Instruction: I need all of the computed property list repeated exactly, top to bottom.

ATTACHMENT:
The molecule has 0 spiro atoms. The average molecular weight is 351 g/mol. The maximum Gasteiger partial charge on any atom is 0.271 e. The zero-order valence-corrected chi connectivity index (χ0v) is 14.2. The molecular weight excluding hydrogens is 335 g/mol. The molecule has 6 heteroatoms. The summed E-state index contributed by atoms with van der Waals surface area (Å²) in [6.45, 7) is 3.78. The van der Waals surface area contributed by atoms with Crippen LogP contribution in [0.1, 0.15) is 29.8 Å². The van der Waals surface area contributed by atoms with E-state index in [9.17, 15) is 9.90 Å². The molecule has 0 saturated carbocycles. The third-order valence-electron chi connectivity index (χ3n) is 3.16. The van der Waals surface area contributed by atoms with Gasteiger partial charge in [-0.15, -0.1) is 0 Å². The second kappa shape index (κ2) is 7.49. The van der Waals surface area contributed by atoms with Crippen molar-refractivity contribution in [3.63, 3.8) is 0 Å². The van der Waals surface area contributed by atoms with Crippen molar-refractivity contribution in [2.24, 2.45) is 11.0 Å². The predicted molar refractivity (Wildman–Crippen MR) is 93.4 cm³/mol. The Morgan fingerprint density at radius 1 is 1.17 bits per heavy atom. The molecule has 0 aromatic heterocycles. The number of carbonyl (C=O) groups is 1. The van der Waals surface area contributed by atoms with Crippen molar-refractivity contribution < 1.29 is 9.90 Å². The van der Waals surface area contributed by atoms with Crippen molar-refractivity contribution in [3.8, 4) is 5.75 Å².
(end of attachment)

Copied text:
The molecule has 0 spiro atoms. The average molecular weight is 351 g/mol. The maximum Gasteiger partial charge on any atom is 0.271 e. The zero-order valence-corrected chi connectivity index (χ0v) is 14.2. The molecular weight excluding hydrogens is 335 g/mol. The molecule has 6 heteroatoms. The summed E-state index contributed by atoms with van der Waals surface area (Å²) in [6.45, 7) is 3.78. The van der Waals surface area contributed by atoms with Crippen LogP contribution in [0.1, 0.15) is 29.8 Å². The van der Waals surface area contributed by atoms with E-state index in [9.17, 15) is 9.90 Å². The molecule has 0 saturated carbocycles. The third-order valence-electron chi connectivity index (χ3n) is 3.16. The van der Waals surface area contributed by atoms with Gasteiger partial charge in [-0.15, -0.1) is 0 Å². The second kappa shape index (κ2) is 7.49. The van der Waals surface area contributed by atoms with Crippen molar-refractivity contribution in [3.63, 3.8) is 0 Å². The van der Waals surface area contributed by atoms with Crippen molar-refractivity contribution in [2.24, 2.45) is 11.0 Å². The predicted molar refractivity (Wildman–Crippen MR) is 93.4 cm³/mol. The Morgan fingerprint density at radius 1 is 1.17 bits per heavy atom. The molecule has 0 aromatic heterocycles. The number of carbonyl (C=O) groups is 1. The van der Waals surface area contributed by atoms with Crippen molar-refractivity contribution < 1.29 is 9.90 Å². The van der Waals surface area contributed by atoms with Crippen molar-refractivity contribution in [3.8, 4) is 5.75 Å².